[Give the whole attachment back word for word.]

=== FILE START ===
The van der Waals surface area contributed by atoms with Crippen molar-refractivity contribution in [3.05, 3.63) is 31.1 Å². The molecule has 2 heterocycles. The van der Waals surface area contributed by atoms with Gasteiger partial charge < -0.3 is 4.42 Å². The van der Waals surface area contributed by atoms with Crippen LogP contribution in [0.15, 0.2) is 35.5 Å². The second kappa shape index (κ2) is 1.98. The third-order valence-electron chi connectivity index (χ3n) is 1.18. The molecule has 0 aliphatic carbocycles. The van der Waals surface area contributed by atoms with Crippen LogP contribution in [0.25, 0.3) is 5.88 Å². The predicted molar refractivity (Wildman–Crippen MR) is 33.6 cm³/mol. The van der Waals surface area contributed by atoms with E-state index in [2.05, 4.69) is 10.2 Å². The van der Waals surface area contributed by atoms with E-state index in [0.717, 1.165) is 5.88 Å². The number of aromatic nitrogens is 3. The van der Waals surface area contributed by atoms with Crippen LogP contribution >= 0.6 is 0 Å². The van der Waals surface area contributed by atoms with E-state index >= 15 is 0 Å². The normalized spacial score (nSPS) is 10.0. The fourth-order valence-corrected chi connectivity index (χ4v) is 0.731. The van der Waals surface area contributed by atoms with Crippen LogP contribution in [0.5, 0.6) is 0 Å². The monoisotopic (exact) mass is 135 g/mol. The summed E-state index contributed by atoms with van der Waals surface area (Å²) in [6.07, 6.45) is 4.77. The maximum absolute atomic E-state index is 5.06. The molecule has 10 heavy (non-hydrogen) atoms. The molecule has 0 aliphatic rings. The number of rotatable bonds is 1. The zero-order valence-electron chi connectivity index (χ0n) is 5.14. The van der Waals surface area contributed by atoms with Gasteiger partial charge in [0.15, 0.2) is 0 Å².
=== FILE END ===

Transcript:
The van der Waals surface area contributed by atoms with Crippen molar-refractivity contribution in [3.05, 3.63) is 31.1 Å². The molecule has 2 heterocycles. The van der Waals surface area contributed by atoms with Gasteiger partial charge < -0.3 is 4.42 Å². The van der Waals surface area contributed by atoms with Crippen LogP contribution in [0.15, 0.2) is 35.5 Å². The second kappa shape index (κ2) is 1.98. The third-order valence-electron chi connectivity index (χ3n) is 1.18. The molecule has 0 aliphatic carbocycles. The van der Waals surface area contributed by atoms with Crippen LogP contribution in [0.25, 0.3) is 5.88 Å². The predicted molar refractivity (Wildman–Crippen MR) is 33.6 cm³/mol. The van der Waals surface area contributed by atoms with E-state index in [2.05, 4.69) is 10.2 Å². The van der Waals surface area contributed by atoms with E-state index in [0.717, 1.165) is 5.88 Å². The number of aromatic nitrogens is 3. The van der Waals surface area contributed by atoms with Crippen LogP contribution >= 0.6 is 0 Å². The van der Waals surface area contributed by atoms with E-state index >= 15 is 0 Å². The normalized spacial score (nSPS) is 10.0. The fourth-order valence-corrected chi connectivity index (χ4v) is 0.731. The van der Waals surface area contributed by atoms with Crippen LogP contribution in [0.5, 0.6) is 0 Å². The monoisotopic (exact) mass is 135 g/mol. The summed E-state index contributed by atoms with van der Waals surface area (Å²) in [6.07, 6.45) is 4.77. The maximum absolute atomic E-state index is 5.06. The molecule has 10 heavy (non-hydrogen) atoms. The molecule has 0 aliphatic rings. The number of rotatable bonds is 1. The zero-order valence-electron chi connectivity index (χ0n) is 5.14. The van der Waals surface area contributed by atoms with Gasteiger partial charge in [0.15, 0.2) is 0 Å².